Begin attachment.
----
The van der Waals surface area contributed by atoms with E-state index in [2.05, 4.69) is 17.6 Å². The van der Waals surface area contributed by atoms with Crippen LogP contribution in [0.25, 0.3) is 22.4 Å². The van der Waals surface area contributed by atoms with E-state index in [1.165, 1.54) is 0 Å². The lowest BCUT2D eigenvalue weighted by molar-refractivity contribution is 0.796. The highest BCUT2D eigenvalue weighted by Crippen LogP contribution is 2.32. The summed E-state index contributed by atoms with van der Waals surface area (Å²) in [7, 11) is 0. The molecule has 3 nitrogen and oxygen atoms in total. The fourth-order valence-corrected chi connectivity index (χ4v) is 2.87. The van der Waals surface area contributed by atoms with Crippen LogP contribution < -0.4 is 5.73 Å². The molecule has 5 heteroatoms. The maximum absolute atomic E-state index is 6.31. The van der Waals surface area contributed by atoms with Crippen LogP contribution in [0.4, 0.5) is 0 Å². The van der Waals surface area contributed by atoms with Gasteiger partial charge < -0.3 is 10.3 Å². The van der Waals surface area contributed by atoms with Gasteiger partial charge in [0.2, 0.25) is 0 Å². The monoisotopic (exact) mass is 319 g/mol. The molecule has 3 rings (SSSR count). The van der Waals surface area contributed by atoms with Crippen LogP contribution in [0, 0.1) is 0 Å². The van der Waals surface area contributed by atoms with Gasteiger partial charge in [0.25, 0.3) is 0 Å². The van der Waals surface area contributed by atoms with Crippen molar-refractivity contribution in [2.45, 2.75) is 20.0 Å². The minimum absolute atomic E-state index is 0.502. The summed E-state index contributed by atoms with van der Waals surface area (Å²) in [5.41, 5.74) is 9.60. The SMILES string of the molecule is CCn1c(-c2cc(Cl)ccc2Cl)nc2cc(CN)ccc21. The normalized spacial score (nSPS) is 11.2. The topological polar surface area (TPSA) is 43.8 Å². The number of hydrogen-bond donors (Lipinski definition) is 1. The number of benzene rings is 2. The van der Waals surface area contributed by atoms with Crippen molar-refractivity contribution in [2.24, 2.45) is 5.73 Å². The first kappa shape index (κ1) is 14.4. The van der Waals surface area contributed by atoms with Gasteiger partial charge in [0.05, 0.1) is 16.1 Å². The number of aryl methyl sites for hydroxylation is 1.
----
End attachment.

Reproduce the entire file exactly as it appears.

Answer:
The van der Waals surface area contributed by atoms with E-state index in [2.05, 4.69) is 17.6 Å². The van der Waals surface area contributed by atoms with Crippen LogP contribution in [0.25, 0.3) is 22.4 Å². The van der Waals surface area contributed by atoms with E-state index in [1.165, 1.54) is 0 Å². The lowest BCUT2D eigenvalue weighted by molar-refractivity contribution is 0.796. The highest BCUT2D eigenvalue weighted by Crippen LogP contribution is 2.32. The summed E-state index contributed by atoms with van der Waals surface area (Å²) in [7, 11) is 0. The molecule has 3 nitrogen and oxygen atoms in total. The fourth-order valence-corrected chi connectivity index (χ4v) is 2.87. The van der Waals surface area contributed by atoms with Crippen LogP contribution < -0.4 is 5.73 Å². The molecule has 5 heteroatoms. The maximum absolute atomic E-state index is 6.31. The van der Waals surface area contributed by atoms with Crippen LogP contribution in [0.4, 0.5) is 0 Å². The van der Waals surface area contributed by atoms with Gasteiger partial charge < -0.3 is 10.3 Å². The van der Waals surface area contributed by atoms with Gasteiger partial charge in [0.2, 0.25) is 0 Å². The monoisotopic (exact) mass is 319 g/mol. The molecule has 3 rings (SSSR count). The van der Waals surface area contributed by atoms with Crippen LogP contribution in [0, 0.1) is 0 Å². The van der Waals surface area contributed by atoms with Gasteiger partial charge in [0.25, 0.3) is 0 Å². The van der Waals surface area contributed by atoms with Crippen molar-refractivity contribution in [2.45, 2.75) is 20.0 Å². The minimum absolute atomic E-state index is 0.502. The summed E-state index contributed by atoms with van der Waals surface area (Å²) in [5.41, 5.74) is 9.60. The SMILES string of the molecule is CCn1c(-c2cc(Cl)ccc2Cl)nc2cc(CN)ccc21. The normalized spacial score (nSPS) is 11.2. The topological polar surface area (TPSA) is 43.8 Å². The number of hydrogen-bond donors (Lipinski definition) is 1. The number of benzene rings is 2. The van der Waals surface area contributed by atoms with Crippen molar-refractivity contribution in [2.24, 2.45) is 5.73 Å². The first kappa shape index (κ1) is 14.4. The van der Waals surface area contributed by atoms with Gasteiger partial charge in [0.05, 0.1) is 16.1 Å². The number of aryl methyl sites for hydroxylation is 1.